China Resources Power shareholder exits near the record highs

CRP placement seen as well received amid positive sentiment for the sector, but Kerry Properties drops below placement price after parent sells stock at an aggressive discount.
Riding on a wave of positive sentiment surrounding the Mainland power producers, an institutional shareholder has sold HK$904 million ($116 million) worth of shares in China Resources Power.

The sale, which took place late Thursday (October 5), represented about 3% of the outstanding capital and the entire stake held by the undisclosed shareholder. CLSA acted as sole bookrunner.

The offer initially comprised 50 million shares plus a greenshoe of 25 million shares, but in the wake of a very strong response in the market the seller decided to dispose of the rest of his shares as well. This increased the total offer to 113 million shares.

The price was fixed at HK$8, in the middle of the HK$7.80 to HK$8.20 price range, for a 5.9% discount to ThursdayÆs closing price.

The sale came after the share price finished at a record high of HK$8.52 on Wednesday and on the back of a 73% gain in the past 12 months. The stock has more than tripled from its IPO price in November 2003 when it sold afor HK$2.80, although it was unclear whether the selling shareholder had owned the stock since then

Before the placement on Thursday, however, the share price edged down 0.23% to HK$8.50. The drop continued on Friday in the wake of the share sale, but after hitting a low of HK$7.95 the stock rebounded above the placement price and finished down just 3.1% at HK$8.24. The companyÆs power producing peers were also down on profit-taking.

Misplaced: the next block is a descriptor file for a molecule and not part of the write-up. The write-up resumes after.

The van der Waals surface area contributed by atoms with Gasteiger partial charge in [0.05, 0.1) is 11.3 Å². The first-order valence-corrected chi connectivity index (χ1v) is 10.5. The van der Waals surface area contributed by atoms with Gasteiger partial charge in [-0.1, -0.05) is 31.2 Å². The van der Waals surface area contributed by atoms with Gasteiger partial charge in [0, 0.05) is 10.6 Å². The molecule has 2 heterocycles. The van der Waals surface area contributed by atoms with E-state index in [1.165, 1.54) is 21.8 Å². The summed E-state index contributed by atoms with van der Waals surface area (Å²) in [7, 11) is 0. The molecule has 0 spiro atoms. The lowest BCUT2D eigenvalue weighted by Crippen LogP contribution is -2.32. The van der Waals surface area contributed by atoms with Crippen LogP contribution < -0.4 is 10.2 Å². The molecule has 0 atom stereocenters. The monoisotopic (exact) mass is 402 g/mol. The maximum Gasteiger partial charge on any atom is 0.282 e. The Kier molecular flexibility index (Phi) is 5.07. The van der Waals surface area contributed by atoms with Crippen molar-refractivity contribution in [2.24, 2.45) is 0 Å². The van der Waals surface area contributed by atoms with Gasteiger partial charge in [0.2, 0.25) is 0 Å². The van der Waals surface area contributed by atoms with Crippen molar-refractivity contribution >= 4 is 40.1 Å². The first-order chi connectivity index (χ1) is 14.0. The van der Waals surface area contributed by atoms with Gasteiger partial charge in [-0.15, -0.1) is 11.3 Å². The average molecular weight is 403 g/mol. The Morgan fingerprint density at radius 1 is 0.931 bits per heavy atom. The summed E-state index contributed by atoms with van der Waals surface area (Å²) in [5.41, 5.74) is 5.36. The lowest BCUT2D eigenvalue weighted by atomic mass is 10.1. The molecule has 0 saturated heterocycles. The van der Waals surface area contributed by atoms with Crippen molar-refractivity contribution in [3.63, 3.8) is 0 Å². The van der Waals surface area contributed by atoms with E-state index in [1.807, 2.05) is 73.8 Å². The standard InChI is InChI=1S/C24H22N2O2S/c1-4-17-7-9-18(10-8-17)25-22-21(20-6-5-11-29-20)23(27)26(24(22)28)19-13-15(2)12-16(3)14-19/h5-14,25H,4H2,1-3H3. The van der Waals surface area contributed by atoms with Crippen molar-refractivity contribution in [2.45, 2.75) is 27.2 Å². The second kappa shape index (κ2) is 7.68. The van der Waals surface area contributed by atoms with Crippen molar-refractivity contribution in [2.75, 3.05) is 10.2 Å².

That CRP held up so well was likely a reflection of the small size of the sale and the fact that it was an independent institutional shareholder who decided to cash in.

By comparison, Kerry Properties, which saw its controlling shareholder û the Kerry Group û sell $180 million worth of shares at an aggressive 2.8% discount to WednesdayÆs closing price earlier on Thursday, dropped 3.1% when it resumed trading on Friday after a dayÆs suspension. It tumbled 5.1% versus the price reached in pre-market auction trading on Thursday before the suspension.

The China Resources Power block was about four times covered with a mixture of new and existing shareholders in the book, according to a source familiar with the sale. About 60% were placed with investors in Asia, 30% went to the US and the remaining 10% to Europe. In terms of the type of investors, long-only funds took up about three quarters of the deal while the rest went to hedge funds.

The interest was believed to have been sector-linked to a large extent, as talk of another upward revision in tariffs has sent the Mainland power companies higher in the past month. Even with FridayÆs correction, sector leader, Huaneng Power International, has added 13.2%, Datang International Power Generation is up 17.8%, China International Power has gained 21% and CRP itself is up 15.2%.